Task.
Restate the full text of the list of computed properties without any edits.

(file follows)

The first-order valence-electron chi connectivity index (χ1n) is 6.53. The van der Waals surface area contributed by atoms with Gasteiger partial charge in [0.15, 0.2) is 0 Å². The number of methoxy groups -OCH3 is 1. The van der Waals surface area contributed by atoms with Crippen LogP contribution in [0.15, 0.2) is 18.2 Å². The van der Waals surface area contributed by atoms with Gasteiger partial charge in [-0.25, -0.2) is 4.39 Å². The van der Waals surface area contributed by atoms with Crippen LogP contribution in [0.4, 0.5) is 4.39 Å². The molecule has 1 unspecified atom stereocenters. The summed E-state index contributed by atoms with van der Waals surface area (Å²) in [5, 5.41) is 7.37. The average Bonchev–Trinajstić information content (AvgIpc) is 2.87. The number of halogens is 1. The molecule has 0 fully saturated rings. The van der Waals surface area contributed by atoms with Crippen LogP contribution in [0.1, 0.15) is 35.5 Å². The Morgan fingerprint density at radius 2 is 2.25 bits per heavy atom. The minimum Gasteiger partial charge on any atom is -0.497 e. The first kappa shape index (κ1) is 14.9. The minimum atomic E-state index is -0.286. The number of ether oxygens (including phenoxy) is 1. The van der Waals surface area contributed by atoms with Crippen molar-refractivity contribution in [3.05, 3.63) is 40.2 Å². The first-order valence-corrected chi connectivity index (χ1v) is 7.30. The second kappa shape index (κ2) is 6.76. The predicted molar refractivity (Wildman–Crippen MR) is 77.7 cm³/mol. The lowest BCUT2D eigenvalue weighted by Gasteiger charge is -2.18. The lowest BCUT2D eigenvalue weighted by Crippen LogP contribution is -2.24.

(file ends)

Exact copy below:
The first-order valence-electron chi connectivity index (χ1n) is 6.53. The van der Waals surface area contributed by atoms with Gasteiger partial charge in [0.15, 0.2) is 0 Å². The number of methoxy groups -OCH3 is 1. The van der Waals surface area contributed by atoms with Crippen LogP contribution in [0.15, 0.2) is 18.2 Å². The van der Waals surface area contributed by atoms with Gasteiger partial charge in [-0.25, -0.2) is 4.39 Å². The van der Waals surface area contributed by atoms with Crippen LogP contribution in [0.4, 0.5) is 4.39 Å². The molecule has 1 unspecified atom stereocenters. The summed E-state index contributed by atoms with van der Waals surface area (Å²) in [5, 5.41) is 7.37. The average Bonchev–Trinajstić information content (AvgIpc) is 2.87. The number of halogens is 1. The molecule has 0 fully saturated rings. The van der Waals surface area contributed by atoms with Crippen LogP contribution in [0.1, 0.15) is 35.5 Å². The Morgan fingerprint density at radius 2 is 2.25 bits per heavy atom. The minimum Gasteiger partial charge on any atom is -0.497 e. The first kappa shape index (κ1) is 14.9. The minimum atomic E-state index is -0.286. The number of ether oxygens (including phenoxy) is 1. The van der Waals surface area contributed by atoms with Crippen molar-refractivity contribution in [3.05, 3.63) is 40.2 Å². The first-order valence-corrected chi connectivity index (χ1v) is 7.30. The second kappa shape index (κ2) is 6.76. The predicted molar refractivity (Wildman–Crippen MR) is 77.7 cm³/mol. The lowest BCUT2D eigenvalue weighted by Gasteiger charge is -2.18. The lowest BCUT2D eigenvalue weighted by Crippen LogP contribution is -2.24.